Güralp, the leading global provider of force feedback seismic monitoring instrumentation is launching a new low power, high fidelity, integrated digitiser and communications unit called Affinity; and Fortis, a strong motion accelerometer that has been designed to deliver ‘best in class’ performance.
The Affinity’s key features include full 24-bit resolution; an exceptionally low noise floor of >138 dB at 100sps; and sampling rates of up to 4000 samples per second.
For the first time with Affinity, Güralp will allow users access to the software environment to customise data reading, writing and signal processing. By opening the source of internal data handling and processing software, users will be able to expand the versatility of the Affinity for applications such as earthquake early warning; data triggers over low bandwidth; and applications’ proprietary data transfer protocols.
Philip Hill, Engineering Director at Güralp explains:
“When we made the decision to open up aspects of the Affinity software we did so largely in response to customer demand. The Affinity is a high performance piece of kit well suited to complex network arrangements and is built on open source Linux. Extending this open concept to include our data handling and control interface software allows users to incorporate functionality traditionally only possible with external hardware and software. The open source concept seems to be the ultimate way in which to respond to our customer's requirements.”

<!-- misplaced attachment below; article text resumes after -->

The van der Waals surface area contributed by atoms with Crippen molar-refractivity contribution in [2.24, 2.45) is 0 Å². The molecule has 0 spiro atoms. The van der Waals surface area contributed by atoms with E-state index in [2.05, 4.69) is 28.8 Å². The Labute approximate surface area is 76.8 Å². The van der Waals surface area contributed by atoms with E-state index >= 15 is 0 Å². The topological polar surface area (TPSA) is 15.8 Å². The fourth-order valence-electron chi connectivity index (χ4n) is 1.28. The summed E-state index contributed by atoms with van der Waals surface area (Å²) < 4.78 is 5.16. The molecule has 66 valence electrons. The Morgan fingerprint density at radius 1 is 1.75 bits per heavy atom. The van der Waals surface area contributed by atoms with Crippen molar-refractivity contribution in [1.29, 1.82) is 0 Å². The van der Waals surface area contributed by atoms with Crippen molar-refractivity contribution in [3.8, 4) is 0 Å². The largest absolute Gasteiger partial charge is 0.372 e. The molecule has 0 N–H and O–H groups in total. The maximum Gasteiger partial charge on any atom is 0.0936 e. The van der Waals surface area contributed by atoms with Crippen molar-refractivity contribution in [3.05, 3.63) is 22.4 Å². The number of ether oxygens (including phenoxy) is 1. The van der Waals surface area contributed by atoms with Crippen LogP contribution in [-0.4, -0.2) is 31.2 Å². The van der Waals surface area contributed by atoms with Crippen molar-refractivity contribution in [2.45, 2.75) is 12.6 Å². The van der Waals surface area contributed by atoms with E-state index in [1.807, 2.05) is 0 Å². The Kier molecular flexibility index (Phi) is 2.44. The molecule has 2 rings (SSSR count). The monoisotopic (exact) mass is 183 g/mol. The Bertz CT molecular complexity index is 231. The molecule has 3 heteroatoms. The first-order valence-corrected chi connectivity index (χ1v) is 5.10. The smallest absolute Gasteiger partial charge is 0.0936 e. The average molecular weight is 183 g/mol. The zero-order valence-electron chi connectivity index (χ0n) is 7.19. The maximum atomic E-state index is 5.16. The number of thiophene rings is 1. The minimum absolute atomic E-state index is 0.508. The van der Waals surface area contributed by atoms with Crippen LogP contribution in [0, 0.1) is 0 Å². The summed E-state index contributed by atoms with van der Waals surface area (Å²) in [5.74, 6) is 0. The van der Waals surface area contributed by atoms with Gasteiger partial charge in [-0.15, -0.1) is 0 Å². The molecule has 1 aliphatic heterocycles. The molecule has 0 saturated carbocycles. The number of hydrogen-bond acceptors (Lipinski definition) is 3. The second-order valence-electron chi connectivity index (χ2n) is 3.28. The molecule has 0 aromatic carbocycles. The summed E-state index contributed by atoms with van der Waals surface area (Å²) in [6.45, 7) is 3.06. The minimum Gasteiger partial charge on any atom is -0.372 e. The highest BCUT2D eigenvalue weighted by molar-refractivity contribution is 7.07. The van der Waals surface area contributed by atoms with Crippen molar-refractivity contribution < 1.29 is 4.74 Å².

The Affinity also features a fast, fully interactive user interface with state of the art timing protocols and a switchable gain to enable a wide variety of different instruments, from the simplest of geophones, to infrasound sensors and, of course, seismometers.
The Fortis is a low-power (1.3 Watt), slim-line design, just 125 mm in diameter and 99 mm high with its optional feet. The Fortis incorporates state of the art switched gain levels that will allow the instrument to perform optimally in a wide range of earthquake, structural health and civil engineering applications.
The unparalleled low noise of the instrument finally allows the gap between traditional strong motion instrumentation and the weak motion seismometer to be bridged. The instrument naturally benefits from both flat frequency response as well as controlled and flat phase response over the passband. This is a pre-requisite for accurate picking and stacking algorithms to function optimally.
For further details of both of these new products, AGU registrants can visit Güralp at stand 344.